Agents Bodie (right) and Doyle (left) were The Professionals
In the late 1970s, Britain’s television news was dominated by assassinations on the streets of London, terrorism, hostage sieges, violent crime, and widespread strikes by public sector workers. As well as creating a fervent sense of discord and social unrest the zeitgeist would also have a dramatic effect on primetime entertainment.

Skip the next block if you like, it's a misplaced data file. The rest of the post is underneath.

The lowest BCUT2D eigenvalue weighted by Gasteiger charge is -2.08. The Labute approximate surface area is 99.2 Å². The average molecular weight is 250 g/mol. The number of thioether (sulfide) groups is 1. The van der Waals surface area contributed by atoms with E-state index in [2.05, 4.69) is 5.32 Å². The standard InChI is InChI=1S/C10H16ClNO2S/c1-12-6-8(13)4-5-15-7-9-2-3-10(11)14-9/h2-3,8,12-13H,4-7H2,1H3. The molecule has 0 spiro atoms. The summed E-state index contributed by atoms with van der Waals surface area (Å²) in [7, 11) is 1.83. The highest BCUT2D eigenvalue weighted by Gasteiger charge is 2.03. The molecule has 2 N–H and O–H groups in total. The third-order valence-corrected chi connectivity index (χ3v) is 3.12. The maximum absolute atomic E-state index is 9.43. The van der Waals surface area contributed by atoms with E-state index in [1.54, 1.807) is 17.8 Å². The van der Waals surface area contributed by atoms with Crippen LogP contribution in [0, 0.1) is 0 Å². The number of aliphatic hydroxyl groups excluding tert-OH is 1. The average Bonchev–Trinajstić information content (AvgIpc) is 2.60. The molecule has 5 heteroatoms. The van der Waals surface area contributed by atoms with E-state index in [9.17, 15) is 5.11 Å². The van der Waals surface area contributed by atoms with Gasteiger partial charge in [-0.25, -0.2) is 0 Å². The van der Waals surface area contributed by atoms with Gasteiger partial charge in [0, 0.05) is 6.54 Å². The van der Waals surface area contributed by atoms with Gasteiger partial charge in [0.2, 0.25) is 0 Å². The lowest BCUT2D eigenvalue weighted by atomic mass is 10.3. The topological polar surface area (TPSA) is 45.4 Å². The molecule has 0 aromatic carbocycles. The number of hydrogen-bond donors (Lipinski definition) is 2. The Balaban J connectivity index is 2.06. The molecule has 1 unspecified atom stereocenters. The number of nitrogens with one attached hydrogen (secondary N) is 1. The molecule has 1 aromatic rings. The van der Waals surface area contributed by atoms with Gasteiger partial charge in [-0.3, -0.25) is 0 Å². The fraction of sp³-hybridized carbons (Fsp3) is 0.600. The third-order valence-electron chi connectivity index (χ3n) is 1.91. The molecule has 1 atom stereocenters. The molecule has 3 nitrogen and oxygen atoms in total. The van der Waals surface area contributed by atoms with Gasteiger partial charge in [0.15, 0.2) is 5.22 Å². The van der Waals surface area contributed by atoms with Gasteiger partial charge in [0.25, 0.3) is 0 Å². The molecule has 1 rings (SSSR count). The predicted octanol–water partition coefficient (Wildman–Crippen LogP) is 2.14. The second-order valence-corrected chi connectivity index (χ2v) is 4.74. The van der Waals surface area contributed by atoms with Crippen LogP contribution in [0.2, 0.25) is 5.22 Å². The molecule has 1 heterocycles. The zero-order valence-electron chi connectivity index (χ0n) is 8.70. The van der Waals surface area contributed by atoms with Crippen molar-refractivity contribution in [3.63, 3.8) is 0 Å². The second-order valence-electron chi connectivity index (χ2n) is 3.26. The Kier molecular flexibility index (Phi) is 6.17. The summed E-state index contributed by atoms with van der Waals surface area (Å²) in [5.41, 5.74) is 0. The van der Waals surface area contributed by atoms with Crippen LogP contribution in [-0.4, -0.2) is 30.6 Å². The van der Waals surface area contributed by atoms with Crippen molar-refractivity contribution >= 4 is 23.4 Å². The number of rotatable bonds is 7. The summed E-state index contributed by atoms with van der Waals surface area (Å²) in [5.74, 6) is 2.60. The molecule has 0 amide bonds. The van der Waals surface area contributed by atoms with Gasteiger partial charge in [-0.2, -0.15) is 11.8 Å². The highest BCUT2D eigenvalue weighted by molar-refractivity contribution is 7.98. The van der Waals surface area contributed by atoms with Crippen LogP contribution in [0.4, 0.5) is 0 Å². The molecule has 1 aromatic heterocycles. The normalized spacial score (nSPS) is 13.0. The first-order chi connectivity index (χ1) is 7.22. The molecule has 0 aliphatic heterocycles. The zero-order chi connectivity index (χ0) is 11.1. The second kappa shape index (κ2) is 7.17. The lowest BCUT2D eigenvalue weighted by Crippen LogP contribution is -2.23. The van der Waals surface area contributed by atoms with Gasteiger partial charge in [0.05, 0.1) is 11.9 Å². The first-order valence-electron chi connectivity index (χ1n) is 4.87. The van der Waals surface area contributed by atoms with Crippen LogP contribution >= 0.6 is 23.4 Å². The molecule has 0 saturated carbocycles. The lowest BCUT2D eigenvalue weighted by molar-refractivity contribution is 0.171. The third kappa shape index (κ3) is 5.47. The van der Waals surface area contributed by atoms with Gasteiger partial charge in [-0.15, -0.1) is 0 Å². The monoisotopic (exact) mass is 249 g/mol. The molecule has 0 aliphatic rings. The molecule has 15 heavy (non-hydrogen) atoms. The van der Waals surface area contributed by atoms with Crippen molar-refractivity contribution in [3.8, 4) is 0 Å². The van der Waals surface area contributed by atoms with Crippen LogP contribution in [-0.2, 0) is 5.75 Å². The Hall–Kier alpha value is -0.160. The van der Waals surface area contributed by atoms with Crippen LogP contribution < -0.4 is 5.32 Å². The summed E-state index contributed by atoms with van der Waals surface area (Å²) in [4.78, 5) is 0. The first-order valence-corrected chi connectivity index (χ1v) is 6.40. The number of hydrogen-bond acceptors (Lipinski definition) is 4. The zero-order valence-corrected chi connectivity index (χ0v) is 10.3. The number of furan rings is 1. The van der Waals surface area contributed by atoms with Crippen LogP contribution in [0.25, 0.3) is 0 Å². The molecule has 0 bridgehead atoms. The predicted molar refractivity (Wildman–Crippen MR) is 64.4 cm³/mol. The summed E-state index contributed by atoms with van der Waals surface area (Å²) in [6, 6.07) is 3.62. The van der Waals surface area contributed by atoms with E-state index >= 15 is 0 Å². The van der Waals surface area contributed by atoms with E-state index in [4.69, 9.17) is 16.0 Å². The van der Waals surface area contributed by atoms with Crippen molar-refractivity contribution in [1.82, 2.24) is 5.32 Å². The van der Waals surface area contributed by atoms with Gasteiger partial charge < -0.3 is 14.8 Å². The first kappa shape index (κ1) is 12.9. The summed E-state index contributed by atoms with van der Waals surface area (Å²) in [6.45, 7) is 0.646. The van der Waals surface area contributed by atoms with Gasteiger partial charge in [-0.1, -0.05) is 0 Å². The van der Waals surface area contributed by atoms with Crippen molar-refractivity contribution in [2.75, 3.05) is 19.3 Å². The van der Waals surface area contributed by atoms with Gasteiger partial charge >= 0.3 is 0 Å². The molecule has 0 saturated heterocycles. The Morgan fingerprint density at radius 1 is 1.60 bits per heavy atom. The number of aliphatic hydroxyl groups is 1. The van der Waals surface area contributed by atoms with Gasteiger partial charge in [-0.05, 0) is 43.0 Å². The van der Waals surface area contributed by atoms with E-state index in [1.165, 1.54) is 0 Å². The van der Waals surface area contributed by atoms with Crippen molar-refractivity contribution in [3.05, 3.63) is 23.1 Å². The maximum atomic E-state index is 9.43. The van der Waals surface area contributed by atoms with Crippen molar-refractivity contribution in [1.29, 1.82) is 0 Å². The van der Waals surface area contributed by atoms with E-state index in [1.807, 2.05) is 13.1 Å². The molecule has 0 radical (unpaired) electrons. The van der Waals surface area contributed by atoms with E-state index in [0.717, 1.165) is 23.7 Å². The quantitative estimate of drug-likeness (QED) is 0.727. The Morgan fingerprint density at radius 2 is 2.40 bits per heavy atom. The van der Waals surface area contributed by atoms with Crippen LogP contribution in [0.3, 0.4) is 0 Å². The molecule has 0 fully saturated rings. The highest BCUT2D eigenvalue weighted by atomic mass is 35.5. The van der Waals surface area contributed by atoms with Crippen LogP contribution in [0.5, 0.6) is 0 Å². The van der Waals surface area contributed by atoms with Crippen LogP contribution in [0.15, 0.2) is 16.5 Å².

The wholesome image of British law enforcement, dram atised by long-running shows like ‘Z-Cars’ and ‘Dixon of Dock Green’, seemed as culturally dissonant as glitzy US imports such as ‘Starsky & Hutch’ and ‘Kojak’. The TV-loving public wanted entertainment that better reflected the reality of the day. This gave rise to a new generation of crime drama, more gritty and more hard-hitting than had ever been seen before. New shows included ‘The Sweeney’, based on London’s Flying Squad, a specialised police unit tackling armed robbery and violent crime; and ‘Minder’, a more comedic but equally unerring take on London’s criminal underworld. Then, at the start of 1979, came the most controversial new show of them all, ‘The Professionals’. Agents William Bodie and Ray Doyle belonged to a fictive elite government crime-fighting unit, called CI5 (Criminal Intelligence Dept. 5), an amalgam of MI5 and the CID. Not cast from the same ‘upper class’ mold as other fictional British secret agents, Bodie and Doyle were working-class heroes. Bodie was a cynical, ex-SAS hard man from Liverpool, and Doyle a hot-headed Midlander, recruited into CI5 from Vice Squad. At some point during the show’s pre-production, it was decided that CI5 operatives would be issued with the Ollech & Wajs Precision Caribbean 1000. The recommendation most likely came from the ‘properties master’, who was responsible for all the hardware and equipment used in the show.